Posted by: missionventureministries | August 24, 2016


James 1 vs 19-20

“My dear brothers and sisters, take note of this: Everyone should be quick to listen, slow to speak and slow to become angry, 20 because human anger does not produce the righteousness that God desires.” (James 1:19-20)

Our words are very powerful, they have the power to build up, and to tear down, the power to inspire and to dishearten, the power to encourage or discourage. Whether you are a parent, a family member, a teacher, a minister, or a friend here are five simple things to consider.

Next time before you say something you might regret, ask yourself these five questions. If the answer is “NO” to any one of them, you are not going to want to say them. Think before you speak!

  1. IS IT TRUE?
  • “Finally, brothers and sisters, whatever is true, whatever is noble, whatever is right, whatever is pure, whatever is lovely, whatever is admirable—if anything is excellent or praiseworthy—think about such things.” (Philippians 4:8)
  • “Truthful lips endure forever, but a lying tongue lasts only a moment.” (Proverbs 12:19)
  • “Do not let any unwholesome talk come out of your mouths, but only what is helpful for building others up according to their needs, that it may benefit those who listen.” (Ephesians 4:29)
  • “But encourage one another daily, as long as it is called “Today,” so that none of you may be hardened by sin’s deceitfulness. (Hebrews 3:13)
  • Let us hold unswervingly to the hope we profess, for he who promised is faithful. 24 And let us consider how we may spur one another on toward love and good deeds.” (Hebrews 10:23-24)
  • “Let your conversation be always full of grace, seasoned with salt, so that you may know how to answer everyone.” (Colossians 4:6)
  • “But I say to you that for every idle word men may speak, they will give account of it in the Day of Judgment.” (Matthew 12:36)
  1. IS IT KIND?
  • “Get rid of all bitterness, rage and anger, brawling and slander, along with every form of malice.” (Ephesians 4:31)
  • “One who loves a pure heart and who speaks with grace will have the king for a friend. (Proverbs 22:11)
  • “Instead, speaking the truth in love, we will grow to become in every respect the mature body of Him who is the head, that is, Christ.” (Ephesians 4:15)

Another way to look at think before you speak is to consider how to reword what you have to say so that it follows what the Bible teaches us:

Because, what goes into someone’s mouth does not defile them, but what comes out of their mouth that is what defiles them.” (Matthew 15:11) 

If we call ourselves Christians, and yet do not keep a tight rein on our tongues we deceive ourselves, and our religion is worthless.” (James 1:26) 

Therefore, “whoever desires to love life and see good days, let him keep his tongue from evil and his lips from speaking deceit.” (1 Peter 3:10)    

Remembering that: The mouths of the righteous utter wisdom and their tongues speak what is just. (Psalm 37:30)

Posted by: missionventureministries | August 17, 2016


What is true friendship - John 15 vs 13

The Bible says that the greatest love is the one who gives his life for his friends (John 15:13). Jesus calls us his friends and loves us, even with all our faults. Jesus is the perfect example of friendship revealed in the Bible, because He gave His life to reconcile with God all those who believe in His sacrifice. He died in our place because He is a true friend.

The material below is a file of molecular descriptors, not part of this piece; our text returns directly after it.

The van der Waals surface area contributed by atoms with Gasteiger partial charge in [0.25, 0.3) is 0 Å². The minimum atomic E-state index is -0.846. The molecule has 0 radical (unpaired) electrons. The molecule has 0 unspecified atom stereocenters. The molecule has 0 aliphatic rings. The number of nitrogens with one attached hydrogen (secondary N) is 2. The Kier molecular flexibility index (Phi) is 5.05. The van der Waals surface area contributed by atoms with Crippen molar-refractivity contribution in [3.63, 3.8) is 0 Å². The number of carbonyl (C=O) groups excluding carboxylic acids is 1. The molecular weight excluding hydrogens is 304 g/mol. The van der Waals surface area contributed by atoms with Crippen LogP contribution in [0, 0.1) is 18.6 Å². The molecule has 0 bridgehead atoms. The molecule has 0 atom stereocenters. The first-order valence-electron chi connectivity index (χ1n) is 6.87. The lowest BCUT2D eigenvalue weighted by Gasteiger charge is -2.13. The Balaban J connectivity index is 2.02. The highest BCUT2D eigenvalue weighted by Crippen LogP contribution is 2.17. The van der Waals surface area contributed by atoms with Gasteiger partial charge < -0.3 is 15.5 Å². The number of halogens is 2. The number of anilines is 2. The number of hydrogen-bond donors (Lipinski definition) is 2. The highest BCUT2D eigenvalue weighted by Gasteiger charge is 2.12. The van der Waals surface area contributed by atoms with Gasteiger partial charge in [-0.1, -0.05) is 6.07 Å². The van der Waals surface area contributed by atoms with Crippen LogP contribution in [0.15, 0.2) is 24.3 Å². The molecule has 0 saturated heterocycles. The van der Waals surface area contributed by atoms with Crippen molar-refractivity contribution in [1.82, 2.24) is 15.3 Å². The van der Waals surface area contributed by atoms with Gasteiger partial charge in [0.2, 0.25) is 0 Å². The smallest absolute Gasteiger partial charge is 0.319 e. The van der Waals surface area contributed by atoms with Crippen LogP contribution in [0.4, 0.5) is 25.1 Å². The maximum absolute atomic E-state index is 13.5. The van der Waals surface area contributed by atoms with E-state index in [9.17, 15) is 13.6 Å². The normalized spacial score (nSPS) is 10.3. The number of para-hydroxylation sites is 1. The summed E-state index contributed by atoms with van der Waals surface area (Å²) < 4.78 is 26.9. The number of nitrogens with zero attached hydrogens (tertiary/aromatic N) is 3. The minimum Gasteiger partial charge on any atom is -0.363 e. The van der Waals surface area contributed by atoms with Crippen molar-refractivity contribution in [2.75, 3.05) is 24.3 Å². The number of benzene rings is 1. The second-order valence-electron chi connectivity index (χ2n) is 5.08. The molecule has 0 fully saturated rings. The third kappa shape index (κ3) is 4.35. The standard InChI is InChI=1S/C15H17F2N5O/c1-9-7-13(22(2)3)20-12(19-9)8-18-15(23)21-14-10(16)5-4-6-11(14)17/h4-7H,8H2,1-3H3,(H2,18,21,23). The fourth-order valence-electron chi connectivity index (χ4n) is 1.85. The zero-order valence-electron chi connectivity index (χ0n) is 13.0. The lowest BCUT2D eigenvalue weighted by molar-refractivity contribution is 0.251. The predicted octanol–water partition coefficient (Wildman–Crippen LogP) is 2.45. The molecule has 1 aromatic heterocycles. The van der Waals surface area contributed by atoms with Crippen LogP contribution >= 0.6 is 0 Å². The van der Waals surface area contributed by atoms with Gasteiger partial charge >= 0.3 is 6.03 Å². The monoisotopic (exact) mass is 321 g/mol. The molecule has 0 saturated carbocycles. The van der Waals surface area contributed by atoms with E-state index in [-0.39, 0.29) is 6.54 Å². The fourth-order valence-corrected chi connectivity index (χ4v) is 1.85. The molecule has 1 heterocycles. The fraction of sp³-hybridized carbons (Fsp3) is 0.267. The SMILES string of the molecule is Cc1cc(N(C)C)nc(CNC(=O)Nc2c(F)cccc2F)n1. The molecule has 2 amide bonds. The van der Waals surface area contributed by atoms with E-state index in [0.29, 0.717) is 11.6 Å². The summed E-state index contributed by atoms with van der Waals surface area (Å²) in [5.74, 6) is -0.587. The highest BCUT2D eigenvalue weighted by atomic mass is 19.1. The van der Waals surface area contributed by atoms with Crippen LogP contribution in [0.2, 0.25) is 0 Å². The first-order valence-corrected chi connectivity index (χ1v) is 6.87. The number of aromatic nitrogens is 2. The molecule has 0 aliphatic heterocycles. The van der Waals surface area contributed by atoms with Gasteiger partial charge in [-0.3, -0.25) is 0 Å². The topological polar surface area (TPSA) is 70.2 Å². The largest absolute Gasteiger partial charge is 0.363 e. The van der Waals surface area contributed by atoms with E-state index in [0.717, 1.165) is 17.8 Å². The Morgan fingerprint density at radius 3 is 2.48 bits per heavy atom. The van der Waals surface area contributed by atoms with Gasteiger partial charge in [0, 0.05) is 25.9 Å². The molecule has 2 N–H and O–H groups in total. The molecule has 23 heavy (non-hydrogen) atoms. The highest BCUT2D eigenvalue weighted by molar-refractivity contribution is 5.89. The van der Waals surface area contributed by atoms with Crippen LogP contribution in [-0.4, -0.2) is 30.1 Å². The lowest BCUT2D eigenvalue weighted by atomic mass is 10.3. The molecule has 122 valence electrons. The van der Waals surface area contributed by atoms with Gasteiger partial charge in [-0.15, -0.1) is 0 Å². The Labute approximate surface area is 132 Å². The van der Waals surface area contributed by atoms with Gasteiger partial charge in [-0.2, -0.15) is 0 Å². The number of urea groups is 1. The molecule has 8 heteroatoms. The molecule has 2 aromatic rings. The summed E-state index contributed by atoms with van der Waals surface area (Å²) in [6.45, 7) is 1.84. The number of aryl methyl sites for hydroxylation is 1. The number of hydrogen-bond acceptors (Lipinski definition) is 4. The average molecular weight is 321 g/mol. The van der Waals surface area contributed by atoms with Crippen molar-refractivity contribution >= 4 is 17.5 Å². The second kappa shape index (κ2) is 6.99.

Because of Jesus’ sacrifice, we can be friends with God. Sin no longer separates the one who is saved, from friendship with God. This means we can have a relationship of true intimacy, unity and love with our Creator. 

Friendship with God affects our friendships with others. The believer who knows the true friendship of the Bible will try to be a true friend because: “This is how we know what love is: Jesus Christ laid down his life for us. And we ought to lay down our lives for our brothers and sisters. 17 If anyone has material possessions and sees a brother or sister in need but has no pity on them, how can the love of God be in that person? 18 Dear children, let us not love with words or speech but with actions and in truth.” (1 John 3:16-18) 

Therefore, true friendship is based on the love of Christ and Jesus is our great example of the most valuable friendship of all. 

We must choose friends who love the Lord and have pure hearts. The Bible says, “Flee the evil desires of youth and pursue righteousness, faith, love and peace, along with those who call on the Lord out of a pure heart.” (2 Timothy 2:22) 

Friends are people who have things in common like studying the Bible, and who enjoy each other’s company. We can have many acquaintances with whom we get along well, but a true friend is a person who sticks closer than a brother (Proverbs 18:24).  

A true friend gives us biblical advice and discourages us from going against God’s word. They encourage us to: “Trust in the Lord with all your heart, and do not lean on your own understanding. In all your ways acknowledge him, and he will make straight your paths.” (Proverbs 3:5-6) 

A Christian friend should respect our decisions even if they do not agree with them; knowing that whatever decisions we make, we are the ones that ultimately will be responsible for them: “For we (all believers) must appear before the judgment seat of Christ, so that each one may be recompensed for his deeds in the body, according to what he has done, whether good or bad” (2 Corinthians 5:10). Jesus is not only our best Friend but also our one and only Judge.  

A relationship of friendship requires loyalty and fidelity, and therefore God disapproves of any kind of betrayal. Gossip can destroy friendships and the Bible says in Proverbs 16:28: “A perverse person stirs up conflict, and a gossip separates close friends.”